Mr Vos: In my opinion true exclusivity includes much more than the perfume itself. If you look at our beautiful packaging and stylish flacons, they are definitely part of the total experience of luxury. As is the service that is given by the small selection of perfumeries and luxury stores that are authorized to sell Puredistance. Well trained, friendly sales people will inform our customers in a setting that does justice to the beauty of our brand and tell – if people ask for it – the Puredistance story.
These elements: perfume, packaging, flacon and the right service together create the magical experience of true luxury.
So yes, we can offer our customers a very different, truly luxurious experience. Even if some perfume fans split our perfumes, which I see as positive; it is only a small group of very passionate perfume fans that have found a smart way to try out and use fragrances that otherwise would be too expensive for them. I always admire people with a drive that take initiative and do smart things and many of them are real connoisseurs that say very sensible things about our brand on the Internet.
WMSSL: I think the experience you offer as a brand fully comes to life when one unwraps the box and feels the bottle in hand. The weight, the metal flacon, everything about the way the perfume is presented adds to the brand. How did this multi-sensual design come together for Puredistance?
Mr Vos: Design is indeed one of the key components of Puredistance because I believe that through good and consistent design one can show the DNA of the brand without any words. Design is a universal language that speaks for itself. I am personally responsible for all Puredistance design, sometimes assisted by experts. Sander Sinot, for example, was crucial in the development of our Crystal Column. Guy René in Belgium is our ‘leatherguru’ and then there is the small but very passionate Puredistance Team that I always consult before I finalize a design.
WMSSL: Another luxury is the perfume extrait format, the only perfume concentration Puredistance offer. Was this a conscious decision to only create perfume extraits instead of eau de toilette or eau de parfum?
Mr Vos: Yes it was. From start on I wanted Puredistance to only offer the best of the best. And all people that really know about fragrances agree that the most beautiful way to wear a fragrance is in the form of perfume extrait. Then why settle for less?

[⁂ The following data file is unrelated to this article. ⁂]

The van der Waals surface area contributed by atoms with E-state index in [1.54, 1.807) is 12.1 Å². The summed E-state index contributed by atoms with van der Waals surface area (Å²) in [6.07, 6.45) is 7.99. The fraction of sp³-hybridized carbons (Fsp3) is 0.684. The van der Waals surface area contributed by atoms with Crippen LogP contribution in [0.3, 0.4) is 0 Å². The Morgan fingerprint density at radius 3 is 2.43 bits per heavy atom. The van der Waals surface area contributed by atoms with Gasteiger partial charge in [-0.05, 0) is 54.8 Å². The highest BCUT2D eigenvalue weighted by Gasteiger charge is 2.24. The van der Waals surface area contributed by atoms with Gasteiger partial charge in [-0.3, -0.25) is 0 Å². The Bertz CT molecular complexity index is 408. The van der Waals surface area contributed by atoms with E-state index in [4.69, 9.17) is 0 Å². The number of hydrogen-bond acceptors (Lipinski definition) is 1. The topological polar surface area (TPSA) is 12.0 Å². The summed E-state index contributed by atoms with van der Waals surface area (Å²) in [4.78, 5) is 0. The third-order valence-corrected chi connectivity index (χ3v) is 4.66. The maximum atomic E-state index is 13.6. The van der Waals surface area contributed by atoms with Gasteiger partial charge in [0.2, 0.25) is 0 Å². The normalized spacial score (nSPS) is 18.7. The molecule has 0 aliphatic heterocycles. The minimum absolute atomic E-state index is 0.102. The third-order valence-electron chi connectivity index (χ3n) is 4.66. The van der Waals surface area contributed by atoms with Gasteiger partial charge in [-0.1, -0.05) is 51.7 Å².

WMSSL: M is one of my favourite perfumes, particularly for the leather chypre genre. How did Roja Dove become involved in its creation?
Mr Vos: From the first moment Puredistance entered the market with Puredistance I, Roja Dove was a great admirer of our brand and started to sell Puredistance in London in his Haute Perfumerie on the 5th. floor of Harrods. I learnt that Roja is very good in creating fragrances, which use the best ingredients and reflect the quality of the golden years of perfume. So after I finished the concept of M, Roja was the first person I approached. I asked if he would be interested to create M. It didn’t take him long to say yes. And I am glad he did say yes, since M has gained quite a reputation in the short time after it has been launched.
WMSSL: For me, M proves this classic style of chypre perfume can still be
beautifully created within the current IFRA guidelines. When you are a company that works with so many natural raw materials in such high percentages (understanding that even synthetics are being regulated) do these regulations ever challenge your perfumers when they are working on a Puredistance perfume?
Mr Vos: I never ask my perfumers what challenges they meet along the way of creating their perfumes. This may sound strange to you, but I don’t even discuss the ingredients with Annie Buzantian or Roja. The way I work is I present them a very detailed and very visual concept of a new perfume, which takes me several months to finish, and then give them carte blanche for their creation. When they present me with their olfactory vision I will evaluate the results with my heart, not with my mind and give them visual or sometimes even musical feedback on things I would like to be refined or changed. Usually after three or four rounds I end up with a perfume that matches my concept. By keeping away from the technical side of the creation, by not looking at what other perfume companies are doing and by keeping my olfactory virginity intact, I feel it is much easier for me to trust my own intuitive judgement of beauty.
WMSSL: Do you have a personal favourite from your collection that you are never without?
Mr Vos: Yes. Puredistance I Perfume. I always have one or two flacons with me to give away, because almost everybody loves this beautiful perfume. And making people happy around me through pure and sincere beauty is one of my main drives.
Readers can learn more about the Puredistance collection by visiting www.puredistance.com